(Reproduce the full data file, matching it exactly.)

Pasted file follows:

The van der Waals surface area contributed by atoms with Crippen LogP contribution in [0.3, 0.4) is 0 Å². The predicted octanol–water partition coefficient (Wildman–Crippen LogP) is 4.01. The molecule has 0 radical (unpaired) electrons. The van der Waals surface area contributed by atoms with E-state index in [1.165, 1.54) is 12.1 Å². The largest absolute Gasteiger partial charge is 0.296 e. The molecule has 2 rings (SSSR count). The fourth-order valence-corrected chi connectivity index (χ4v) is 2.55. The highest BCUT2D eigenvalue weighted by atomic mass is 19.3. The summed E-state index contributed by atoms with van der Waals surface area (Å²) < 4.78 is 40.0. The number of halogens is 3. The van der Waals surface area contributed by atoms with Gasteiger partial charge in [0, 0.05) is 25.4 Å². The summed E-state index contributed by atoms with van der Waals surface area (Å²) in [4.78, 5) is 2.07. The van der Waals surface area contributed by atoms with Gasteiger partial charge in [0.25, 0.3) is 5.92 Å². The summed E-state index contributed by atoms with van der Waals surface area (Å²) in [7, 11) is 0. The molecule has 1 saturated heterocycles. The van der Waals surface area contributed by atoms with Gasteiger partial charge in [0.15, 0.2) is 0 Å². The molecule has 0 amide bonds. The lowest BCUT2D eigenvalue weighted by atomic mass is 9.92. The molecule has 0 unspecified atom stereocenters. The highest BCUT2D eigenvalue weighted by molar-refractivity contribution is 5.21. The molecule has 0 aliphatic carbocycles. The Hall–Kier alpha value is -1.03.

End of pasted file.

The van der Waals surface area contributed by atoms with Crippen LogP contribution in [0.3, 0.4) is 0 Å². The predicted octanol–water partition coefficient (Wildman–Crippen LogP) is 4.01. The molecule has 0 radical (unpaired) electrons. The van der Waals surface area contributed by atoms with E-state index in [1.165, 1.54) is 12.1 Å². The largest absolute Gasteiger partial charge is 0.296 e. The molecule has 2 rings (SSSR count). The fourth-order valence-corrected chi connectivity index (χ4v) is 2.55. The highest BCUT2D eigenvalue weighted by atomic mass is 19.3. The summed E-state index contributed by atoms with van der Waals surface area (Å²) < 4.78 is 40.0. The number of halogens is 3. The van der Waals surface area contributed by atoms with Gasteiger partial charge in [0, 0.05) is 25.4 Å². The summed E-state index contributed by atoms with van der Waals surface area (Å²) in [4.78, 5) is 2.07. The van der Waals surface area contributed by atoms with Gasteiger partial charge in [0.25, 0.3) is 5.92 Å². The summed E-state index contributed by atoms with van der Waals surface area (Å²) in [7, 11) is 0. The molecule has 1 saturated heterocycles. The van der Waals surface area contributed by atoms with Gasteiger partial charge in [0.15, 0.2) is 0 Å². The molecule has 0 amide bonds. The lowest BCUT2D eigenvalue weighted by atomic mass is 9.92. The molecule has 0 unspecified atom stereocenters. The highest BCUT2D eigenvalue weighted by molar-refractivity contribution is 5.21. The molecule has 0 aliphatic carbocycles. The Hall–Kier alpha value is -1.03.